How managers become active learning agents
For companies it’s crucial to engage employees in high-performance learning. Only by doing so can they come up with new and innovative ideas which can be collectively translated into a competitive edge. So how can you, as a manager, foster a culture of effective learning within your team?
Here some tips on how to become an active agent in your team members’ learning:
Draw the bigger picture with your team: Invite them to share their ideas and how to cope best with new developments and trends. Then identify the learning needs and shape them around the work your team needs to do.
Make individual development plans: Be clear about the direction you want each of your team member to progress in, and accordingly develop strategies to make this happen. The individual development plan should be based on the strength of the employee and discussed with them. The plan can consist of short, medium and long-term learning goals.
Stimulate experiential learning: On-the-job-learning, action learning, serious games and simulations are forms of experiential learning that make use of critical thinking, problem solving and decision making. Research has found that experiences designed to simulate real-business challenges produce both learning and business value by helping employees to gain new knowledge and skills through hands-on practice in a safe environment. Research also shows that high-performing firms are about three times more likely to use experiential learning methods for both the frontline and the executive level than lower performers.
Anywhere, anytime: Assuming that the individual learning goals of each team member are clear, make it a habit to share and send each other articles, videos and information that are relevant to them. By using mobile applications, employees can access this information when and where they need it.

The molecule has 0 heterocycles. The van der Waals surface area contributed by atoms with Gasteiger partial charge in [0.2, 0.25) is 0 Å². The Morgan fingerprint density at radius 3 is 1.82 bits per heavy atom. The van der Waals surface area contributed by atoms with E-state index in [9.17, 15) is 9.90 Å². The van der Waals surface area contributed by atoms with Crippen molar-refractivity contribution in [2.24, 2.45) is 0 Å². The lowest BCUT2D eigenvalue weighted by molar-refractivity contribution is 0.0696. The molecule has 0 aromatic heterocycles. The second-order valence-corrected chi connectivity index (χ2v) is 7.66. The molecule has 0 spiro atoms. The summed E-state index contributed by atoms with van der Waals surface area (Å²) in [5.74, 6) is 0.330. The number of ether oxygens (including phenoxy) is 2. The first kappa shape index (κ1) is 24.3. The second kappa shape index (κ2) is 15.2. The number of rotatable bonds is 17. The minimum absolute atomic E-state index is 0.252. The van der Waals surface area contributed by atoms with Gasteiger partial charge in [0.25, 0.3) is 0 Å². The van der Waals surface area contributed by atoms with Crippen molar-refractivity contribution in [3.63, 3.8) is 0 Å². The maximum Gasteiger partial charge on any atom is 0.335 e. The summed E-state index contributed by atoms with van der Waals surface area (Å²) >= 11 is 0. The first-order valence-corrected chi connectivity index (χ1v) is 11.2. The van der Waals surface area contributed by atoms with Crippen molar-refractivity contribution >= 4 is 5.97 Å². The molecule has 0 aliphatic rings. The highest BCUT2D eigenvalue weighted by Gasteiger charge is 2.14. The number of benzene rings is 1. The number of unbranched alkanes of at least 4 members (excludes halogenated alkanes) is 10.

Make meetings hands-on: Combine long team meetings with hands-on workshops. This will encourage collaboration and learning by doing. Also replace long presentations with instructional videos. If you want to explore important topics in-depth make use of such collaborative approaches as World Café or Open Space.
Celebrate your experts: Acknowledge employees who have expanded their knowledge successfully. It highlights that expertise matters and that your organisation is willing to invest in in-house skills. Host e.g. a monthly “breakfast and learn” session for your team: within the context of the main topic, employees can share what they’ve learned, discuss and recommend tips and tricks.
Tried and tested: Mentoring remains one of the most effective learning methods. As employees turn to their mentors for advice, they make fewer mistakes on the job and tend to have greater job satisfaction as well, which can mean a more positive work environment. A mentoring programme might even help to attract new talent.
Provide time to learn: Don’t expect your employees to learn new things only during their time off. Instead focus on incorporating learning sessions into normal office hours. You can ask your team members - depending on their roles and responsibilities - to spend 1 – 2 hours every week towards this end. Make sure that you don’t overwhelm them with so much work that they aren’t able to follow-up on any new developments.
Growth comes from doing something different. As individuals and companies, we can only make progress if we are in the learning zone – the place where new insights and ideas are born. As a manager, you are key to ensuring that all your team members are able to develop themselves.
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